Nonprofit, nonpartisan journalism. Supported by readers.


Latté Da completes purchase of the Ritz; Keillor at the fair

Courtesy of Latté Da/Emilee Elofson
The Ritz Theater

Just in time for “Ragtime,” which opens Sept. 21, Theater Latté Da has finalized its purchase of the historic Ritz Theater in Northeast Minneapolis. It took a while – we learned in March that Latté Da had entered into an “exclusive negotiating arrangement” with the Ritz Foundation – but it’s a done deal now, and the theater finally has a home of its own.

This is the first time in the company’s 18-year history when its administration, rehearsal space and performances can all be housed in the same building. The administrative offices have been there since Sept. 2014, and four shows have been produced so far on the Ritz’s stage: Sondheim’s “Into the Woods” and “Sweeney Todd,” and the world premieres of “C.” and “Lullaby.”

During that time, the staff and the audience have gotten to know the place. “Our patrons have expressed how much they love the intimacy of the space and the vibrancy of the neighborhood,” Artistic Director Peter Rothstein said in a statement. Plus “residents and local businesses have been extremely welcoming and become vital partners. … The Ritz Theater is a fantastic building in a dynamic neighborhood with a rich history of diverse ethnic identity and cultural exchange. Theater Latté Da is thrilled to be a part of its next chapter.” More like a book than a chapter. Latté Da has always been worth watching, and now we know exactly where to go.

The Minnesota Orchestra back from successful tour

While the rest of us were waiting for the State Fair to begin, Osmo Vänskä and the musicians of the Minnesota Orchestra and soloist Pekka Kuusisto were wowing audiences in Finland, Scotland, the Netherlands and Denmark during the orchestra’s first European tour since 2010.

Let’s not forget (as if we could) that we lived through the lockout that almost brought the orchestra down, and we’ve seen it rise up and up, with strong, smart, collaborative leadership, renewed commitment and roaring community support. We know firsthand where it’s been, where it almost went and where it is now. The people of Lahti, Edinburgh, Amsterdam and Copenhagen only knew what they had heard and read. They hadn’t yet shared a room with that maestro and those musicians.

Photo by Greg Helgeson
The Minnesota Orchestra at the Concertgebouw in the Netherlands

Now they have, and here’s some of what was said:

The Scotsman: “Without doubt the Minnesota Orchestra are back with a vengeance, their fortunes completely transformed by conductor Osmo Vänskä after they nearly folded four years ago. Five stars.” And: “This crack orchestral troupe are the quintessential big glossy American orchestra, the strings rich and sweeping, all sections fanatically ordered and cooperative.”

The Guardian: “Two years ago, the Minnesota Orchestra emerged from a bitter lockout … Now here they all are, touring Europe again, and that plush, super-charged Minnesota sound is back with a new edge of tenacity. … The match here has always been thrilling – the conductor’s dynamism on the podium plus the powerful engine of this band – and now there seems something irrepressibly triumphant about it.”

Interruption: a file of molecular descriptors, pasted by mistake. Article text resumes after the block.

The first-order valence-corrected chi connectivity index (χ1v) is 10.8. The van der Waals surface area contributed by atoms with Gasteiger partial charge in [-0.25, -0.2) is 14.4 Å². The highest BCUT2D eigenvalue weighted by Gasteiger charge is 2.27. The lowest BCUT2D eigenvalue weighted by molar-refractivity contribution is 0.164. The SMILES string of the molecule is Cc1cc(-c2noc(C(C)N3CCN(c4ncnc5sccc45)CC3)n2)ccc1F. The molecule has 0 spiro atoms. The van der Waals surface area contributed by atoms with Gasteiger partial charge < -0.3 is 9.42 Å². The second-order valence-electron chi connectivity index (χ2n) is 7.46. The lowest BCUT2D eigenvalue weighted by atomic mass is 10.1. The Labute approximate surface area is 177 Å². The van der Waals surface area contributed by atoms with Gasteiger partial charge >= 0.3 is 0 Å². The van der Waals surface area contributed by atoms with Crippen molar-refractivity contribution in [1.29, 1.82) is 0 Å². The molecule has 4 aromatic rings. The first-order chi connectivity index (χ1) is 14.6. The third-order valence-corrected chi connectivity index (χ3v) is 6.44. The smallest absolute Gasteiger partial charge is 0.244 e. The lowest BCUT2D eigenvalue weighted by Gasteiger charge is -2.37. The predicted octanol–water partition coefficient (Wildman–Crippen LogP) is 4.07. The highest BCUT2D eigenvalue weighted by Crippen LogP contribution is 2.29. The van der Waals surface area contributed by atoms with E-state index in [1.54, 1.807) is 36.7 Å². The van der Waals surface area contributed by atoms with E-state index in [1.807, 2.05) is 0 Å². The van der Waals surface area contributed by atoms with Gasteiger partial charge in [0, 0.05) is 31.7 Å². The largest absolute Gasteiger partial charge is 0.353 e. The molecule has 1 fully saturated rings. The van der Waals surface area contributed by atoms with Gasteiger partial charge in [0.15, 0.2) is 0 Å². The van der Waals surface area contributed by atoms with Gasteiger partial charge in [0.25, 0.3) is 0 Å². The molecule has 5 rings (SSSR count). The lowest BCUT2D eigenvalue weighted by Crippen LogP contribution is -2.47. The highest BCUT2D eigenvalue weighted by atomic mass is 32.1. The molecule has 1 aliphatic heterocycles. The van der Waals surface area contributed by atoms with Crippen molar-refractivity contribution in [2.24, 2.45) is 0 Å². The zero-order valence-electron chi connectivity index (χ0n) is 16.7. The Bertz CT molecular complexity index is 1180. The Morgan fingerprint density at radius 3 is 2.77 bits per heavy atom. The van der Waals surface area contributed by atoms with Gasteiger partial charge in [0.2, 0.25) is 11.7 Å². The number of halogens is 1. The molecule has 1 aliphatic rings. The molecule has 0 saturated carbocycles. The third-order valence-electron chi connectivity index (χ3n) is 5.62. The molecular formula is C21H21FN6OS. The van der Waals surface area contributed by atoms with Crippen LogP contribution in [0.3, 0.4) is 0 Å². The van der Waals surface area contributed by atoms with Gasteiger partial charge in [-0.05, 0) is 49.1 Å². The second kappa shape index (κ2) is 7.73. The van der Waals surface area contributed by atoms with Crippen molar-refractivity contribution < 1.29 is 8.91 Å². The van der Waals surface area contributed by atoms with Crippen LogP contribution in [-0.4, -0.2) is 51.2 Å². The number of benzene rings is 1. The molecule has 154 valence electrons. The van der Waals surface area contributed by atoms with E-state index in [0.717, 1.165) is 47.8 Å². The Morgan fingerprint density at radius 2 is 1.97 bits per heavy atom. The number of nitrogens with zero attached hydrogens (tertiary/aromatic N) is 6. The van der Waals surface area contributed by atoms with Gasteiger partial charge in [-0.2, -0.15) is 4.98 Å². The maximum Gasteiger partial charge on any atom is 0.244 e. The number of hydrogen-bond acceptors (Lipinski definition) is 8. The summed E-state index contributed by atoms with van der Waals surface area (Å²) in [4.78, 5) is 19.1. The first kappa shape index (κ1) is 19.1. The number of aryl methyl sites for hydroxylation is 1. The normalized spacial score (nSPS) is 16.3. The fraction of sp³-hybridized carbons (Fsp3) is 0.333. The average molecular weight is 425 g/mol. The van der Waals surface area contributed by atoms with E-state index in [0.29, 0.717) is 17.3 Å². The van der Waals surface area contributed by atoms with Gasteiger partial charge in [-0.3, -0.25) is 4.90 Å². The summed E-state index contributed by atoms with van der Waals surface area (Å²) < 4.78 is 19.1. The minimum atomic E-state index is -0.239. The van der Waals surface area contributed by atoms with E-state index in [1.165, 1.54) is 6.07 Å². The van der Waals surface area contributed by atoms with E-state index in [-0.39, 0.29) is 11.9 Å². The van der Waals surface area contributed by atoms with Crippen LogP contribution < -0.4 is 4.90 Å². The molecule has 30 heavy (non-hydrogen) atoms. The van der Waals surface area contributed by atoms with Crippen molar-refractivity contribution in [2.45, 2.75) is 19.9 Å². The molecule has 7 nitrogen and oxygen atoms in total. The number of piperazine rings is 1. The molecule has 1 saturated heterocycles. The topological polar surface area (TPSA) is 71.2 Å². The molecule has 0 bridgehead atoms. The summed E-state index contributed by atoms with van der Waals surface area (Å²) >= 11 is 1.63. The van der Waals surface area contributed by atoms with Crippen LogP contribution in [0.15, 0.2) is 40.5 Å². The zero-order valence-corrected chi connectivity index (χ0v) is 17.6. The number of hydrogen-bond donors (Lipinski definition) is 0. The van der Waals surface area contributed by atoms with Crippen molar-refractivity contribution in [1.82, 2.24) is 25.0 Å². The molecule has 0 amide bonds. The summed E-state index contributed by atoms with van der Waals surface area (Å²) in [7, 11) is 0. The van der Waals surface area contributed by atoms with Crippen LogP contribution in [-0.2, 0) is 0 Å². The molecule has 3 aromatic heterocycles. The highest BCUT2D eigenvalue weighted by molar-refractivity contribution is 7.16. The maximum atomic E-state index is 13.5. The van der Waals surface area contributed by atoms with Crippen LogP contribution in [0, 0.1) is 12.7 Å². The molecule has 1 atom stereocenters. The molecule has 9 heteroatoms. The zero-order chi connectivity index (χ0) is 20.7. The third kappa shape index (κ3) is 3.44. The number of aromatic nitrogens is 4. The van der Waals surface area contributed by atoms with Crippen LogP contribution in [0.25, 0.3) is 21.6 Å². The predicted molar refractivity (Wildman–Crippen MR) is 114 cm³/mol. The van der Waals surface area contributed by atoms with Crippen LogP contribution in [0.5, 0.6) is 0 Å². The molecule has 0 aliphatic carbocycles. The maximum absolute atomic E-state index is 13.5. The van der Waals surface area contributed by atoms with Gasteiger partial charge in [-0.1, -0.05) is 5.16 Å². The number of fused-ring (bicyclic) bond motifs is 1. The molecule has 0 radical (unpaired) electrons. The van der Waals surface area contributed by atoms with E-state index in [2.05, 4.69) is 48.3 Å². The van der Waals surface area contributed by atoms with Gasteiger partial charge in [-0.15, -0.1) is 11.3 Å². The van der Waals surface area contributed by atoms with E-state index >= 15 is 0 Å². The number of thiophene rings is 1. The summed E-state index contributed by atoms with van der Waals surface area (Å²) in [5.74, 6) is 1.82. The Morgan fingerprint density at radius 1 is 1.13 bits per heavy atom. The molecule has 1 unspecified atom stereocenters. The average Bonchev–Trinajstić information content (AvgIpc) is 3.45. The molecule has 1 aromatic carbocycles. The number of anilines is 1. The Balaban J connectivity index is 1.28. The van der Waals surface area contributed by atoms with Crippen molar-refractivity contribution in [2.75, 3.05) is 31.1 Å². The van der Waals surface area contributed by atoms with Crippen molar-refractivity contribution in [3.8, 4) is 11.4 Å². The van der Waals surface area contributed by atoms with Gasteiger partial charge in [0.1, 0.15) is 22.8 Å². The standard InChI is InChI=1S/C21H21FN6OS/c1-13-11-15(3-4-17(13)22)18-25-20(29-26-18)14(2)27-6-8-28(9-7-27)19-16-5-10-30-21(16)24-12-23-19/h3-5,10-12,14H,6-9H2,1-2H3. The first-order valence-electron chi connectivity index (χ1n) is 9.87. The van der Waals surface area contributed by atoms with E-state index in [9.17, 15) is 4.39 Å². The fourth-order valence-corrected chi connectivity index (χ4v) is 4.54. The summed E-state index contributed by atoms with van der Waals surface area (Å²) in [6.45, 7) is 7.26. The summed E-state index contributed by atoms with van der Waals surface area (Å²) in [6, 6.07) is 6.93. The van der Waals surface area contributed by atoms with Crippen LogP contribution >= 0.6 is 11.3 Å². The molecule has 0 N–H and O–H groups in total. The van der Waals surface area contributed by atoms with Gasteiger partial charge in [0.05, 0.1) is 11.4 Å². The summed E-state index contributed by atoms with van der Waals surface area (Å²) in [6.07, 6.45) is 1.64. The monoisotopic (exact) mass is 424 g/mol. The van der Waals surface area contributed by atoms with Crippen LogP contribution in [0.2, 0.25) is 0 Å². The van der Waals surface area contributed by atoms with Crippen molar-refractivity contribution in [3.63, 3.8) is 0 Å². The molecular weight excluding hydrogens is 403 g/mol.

The Arts Desk (Edinburgh): “Vänskä followed [the Sibelius Violin Concerto] with a blistering Beethoven Fifth clearly intended to show just what an electrifying bunch his Minnesota band is. … If we needed confirmation of just what exceptional performers Vänskä and the Minnesotans are, this was just the concert to deliver it.”

And if we have high expectations for the 2016-17 season, which starts Sept. 22-23 with two opening concerts featuring superstar violinist Joshua Bell, that only seems reasonable.

(Go here for MPR’s recording of the Aug. 25 performance in Amsterdam’s Concertgebouw, broadcast and recorded live by MPR.)

Proposals sought for Prince Tribute Concert

Want to do more than be part of the crowd at the official Prince Tribute Concert on Thursday, Oct. 13, at the U.S. Bank Stadium? And maybe get in free? The Minnesota State Arts Board forwarded this invitation on Tuesday:

An official Prince Tribute Concert will be held on October 13, 2016, at U.S. Bank Stadium in Minneapolis. It will feature members of the iconic Prince Family, including Morris Day and the Time, Sheila E, The Revolution, and New Power Generation, featuring prominent pop stars of today on guest vocals. Organizers are looking for proposals from community groups for ways they could be involved in the event. It could be something that occurs at the event itself (an art installation, performance, etc.), a related event occurring in conjunction, or other ideas you might have. Participating groups will have access to discounted and/or free tickets for the event depending on their level of participation.